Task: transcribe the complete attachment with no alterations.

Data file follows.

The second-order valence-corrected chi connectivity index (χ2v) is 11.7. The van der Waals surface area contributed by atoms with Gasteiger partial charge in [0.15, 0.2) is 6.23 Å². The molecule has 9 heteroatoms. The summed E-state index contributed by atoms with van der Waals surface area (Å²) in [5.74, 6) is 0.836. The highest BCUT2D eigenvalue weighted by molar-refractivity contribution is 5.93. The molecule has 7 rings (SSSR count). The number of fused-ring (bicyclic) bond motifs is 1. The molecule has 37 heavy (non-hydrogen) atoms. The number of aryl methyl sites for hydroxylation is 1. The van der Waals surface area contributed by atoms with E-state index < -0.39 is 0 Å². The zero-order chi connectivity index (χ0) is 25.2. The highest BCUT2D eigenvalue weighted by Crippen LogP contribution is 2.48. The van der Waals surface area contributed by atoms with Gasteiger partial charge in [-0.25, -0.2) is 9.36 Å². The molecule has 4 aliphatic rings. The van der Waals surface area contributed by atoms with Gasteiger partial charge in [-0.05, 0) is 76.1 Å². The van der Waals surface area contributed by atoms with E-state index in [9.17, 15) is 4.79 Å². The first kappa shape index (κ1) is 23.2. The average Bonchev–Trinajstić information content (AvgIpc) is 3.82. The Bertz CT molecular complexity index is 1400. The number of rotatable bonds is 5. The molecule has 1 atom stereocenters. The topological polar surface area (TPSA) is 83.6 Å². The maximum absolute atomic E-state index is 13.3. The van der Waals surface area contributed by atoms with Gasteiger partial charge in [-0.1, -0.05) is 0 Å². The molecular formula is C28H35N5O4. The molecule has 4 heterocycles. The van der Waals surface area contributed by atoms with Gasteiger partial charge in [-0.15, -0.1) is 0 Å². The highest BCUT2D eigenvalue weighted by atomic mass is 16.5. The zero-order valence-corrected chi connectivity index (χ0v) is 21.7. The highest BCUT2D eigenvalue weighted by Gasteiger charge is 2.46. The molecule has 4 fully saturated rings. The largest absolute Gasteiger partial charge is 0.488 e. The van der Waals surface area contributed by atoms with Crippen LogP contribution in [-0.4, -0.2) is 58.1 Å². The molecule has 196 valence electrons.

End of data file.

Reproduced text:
The second-order valence-corrected chi connectivity index (χ2v) is 11.7. The van der Waals surface area contributed by atoms with Gasteiger partial charge in [0.15, 0.2) is 6.23 Å². The molecule has 9 heteroatoms. The summed E-state index contributed by atoms with van der Waals surface area (Å²) in [5.74, 6) is 0.836. The highest BCUT2D eigenvalue weighted by molar-refractivity contribution is 5.93. The molecule has 7 rings (SSSR count). The number of fused-ring (bicyclic) bond motifs is 1. The molecule has 37 heavy (non-hydrogen) atoms. The number of aryl methyl sites for hydroxylation is 1. The van der Waals surface area contributed by atoms with E-state index < -0.39 is 0 Å². The zero-order chi connectivity index (χ0) is 25.2. The highest BCUT2D eigenvalue weighted by Crippen LogP contribution is 2.48. The van der Waals surface area contributed by atoms with Gasteiger partial charge in [-0.25, -0.2) is 9.36 Å². The molecule has 4 aliphatic rings. The van der Waals surface area contributed by atoms with Gasteiger partial charge in [-0.05, 0) is 76.1 Å². The van der Waals surface area contributed by atoms with E-state index in [9.17, 15) is 4.79 Å². The first kappa shape index (κ1) is 23.2. The average Bonchev–Trinajstić information content (AvgIpc) is 3.82. The Bertz CT molecular complexity index is 1400. The number of rotatable bonds is 5. The molecule has 1 atom stereocenters. The topological polar surface area (TPSA) is 83.6 Å². The maximum absolute atomic E-state index is 13.3. The van der Waals surface area contributed by atoms with Gasteiger partial charge in [-0.1, -0.05) is 0 Å². The molecular formula is C28H35N5O4. The molecule has 4 heterocycles. The van der Waals surface area contributed by atoms with Gasteiger partial charge in [-0.15, -0.1) is 0 Å². The highest BCUT2D eigenvalue weighted by atomic mass is 16.5. The zero-order valence-corrected chi connectivity index (χ0v) is 21.7. The highest BCUT2D eigenvalue weighted by Gasteiger charge is 2.46. The molecule has 4 fully saturated rings. The largest absolute Gasteiger partial charge is 0.488 e. The van der Waals surface area contributed by atoms with Crippen LogP contribution in [-0.4, -0.2) is 58.1 Å². The molecule has 196 valence electrons.